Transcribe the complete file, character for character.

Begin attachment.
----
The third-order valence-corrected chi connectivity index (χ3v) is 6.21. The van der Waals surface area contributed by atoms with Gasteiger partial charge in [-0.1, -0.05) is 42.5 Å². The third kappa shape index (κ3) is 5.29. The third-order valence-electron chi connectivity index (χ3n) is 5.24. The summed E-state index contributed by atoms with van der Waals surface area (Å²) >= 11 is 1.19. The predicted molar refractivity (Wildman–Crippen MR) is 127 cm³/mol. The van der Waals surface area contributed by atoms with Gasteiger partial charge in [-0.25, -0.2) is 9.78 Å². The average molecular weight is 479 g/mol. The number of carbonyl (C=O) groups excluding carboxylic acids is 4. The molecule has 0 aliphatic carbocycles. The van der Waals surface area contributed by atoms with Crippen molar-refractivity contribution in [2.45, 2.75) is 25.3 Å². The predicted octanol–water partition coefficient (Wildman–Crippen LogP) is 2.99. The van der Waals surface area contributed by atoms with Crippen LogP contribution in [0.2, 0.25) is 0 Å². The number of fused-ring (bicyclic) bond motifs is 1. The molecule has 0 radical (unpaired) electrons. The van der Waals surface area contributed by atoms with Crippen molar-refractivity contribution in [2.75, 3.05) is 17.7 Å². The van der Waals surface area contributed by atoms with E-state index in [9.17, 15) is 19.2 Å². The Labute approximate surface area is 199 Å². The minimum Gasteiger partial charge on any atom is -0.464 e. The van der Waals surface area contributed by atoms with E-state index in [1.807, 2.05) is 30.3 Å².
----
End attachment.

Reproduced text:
The third-order valence-corrected chi connectivity index (χ3v) is 6.21. The van der Waals surface area contributed by atoms with Gasteiger partial charge in [-0.1, -0.05) is 42.5 Å². The third kappa shape index (κ3) is 5.29. The third-order valence-electron chi connectivity index (χ3n) is 5.24. The summed E-state index contributed by atoms with van der Waals surface area (Å²) >= 11 is 1.19. The predicted molar refractivity (Wildman–Crippen MR) is 127 cm³/mol. The van der Waals surface area contributed by atoms with Gasteiger partial charge in [-0.25, -0.2) is 9.78 Å². The average molecular weight is 479 g/mol. The number of carbonyl (C=O) groups excluding carboxylic acids is 4. The molecule has 0 aliphatic carbocycles. The van der Waals surface area contributed by atoms with Crippen molar-refractivity contribution in [2.45, 2.75) is 25.3 Å². The predicted octanol–water partition coefficient (Wildman–Crippen LogP) is 2.99. The van der Waals surface area contributed by atoms with Crippen LogP contribution in [0.2, 0.25) is 0 Å². The number of fused-ring (bicyclic) bond motifs is 1. The molecule has 0 radical (unpaired) electrons. The van der Waals surface area contributed by atoms with Crippen molar-refractivity contribution in [2.75, 3.05) is 17.7 Å². The van der Waals surface area contributed by atoms with E-state index in [9.17, 15) is 19.2 Å². The Labute approximate surface area is 199 Å². The minimum Gasteiger partial charge on any atom is -0.464 e. The van der Waals surface area contributed by atoms with E-state index in [1.807, 2.05) is 30.3 Å².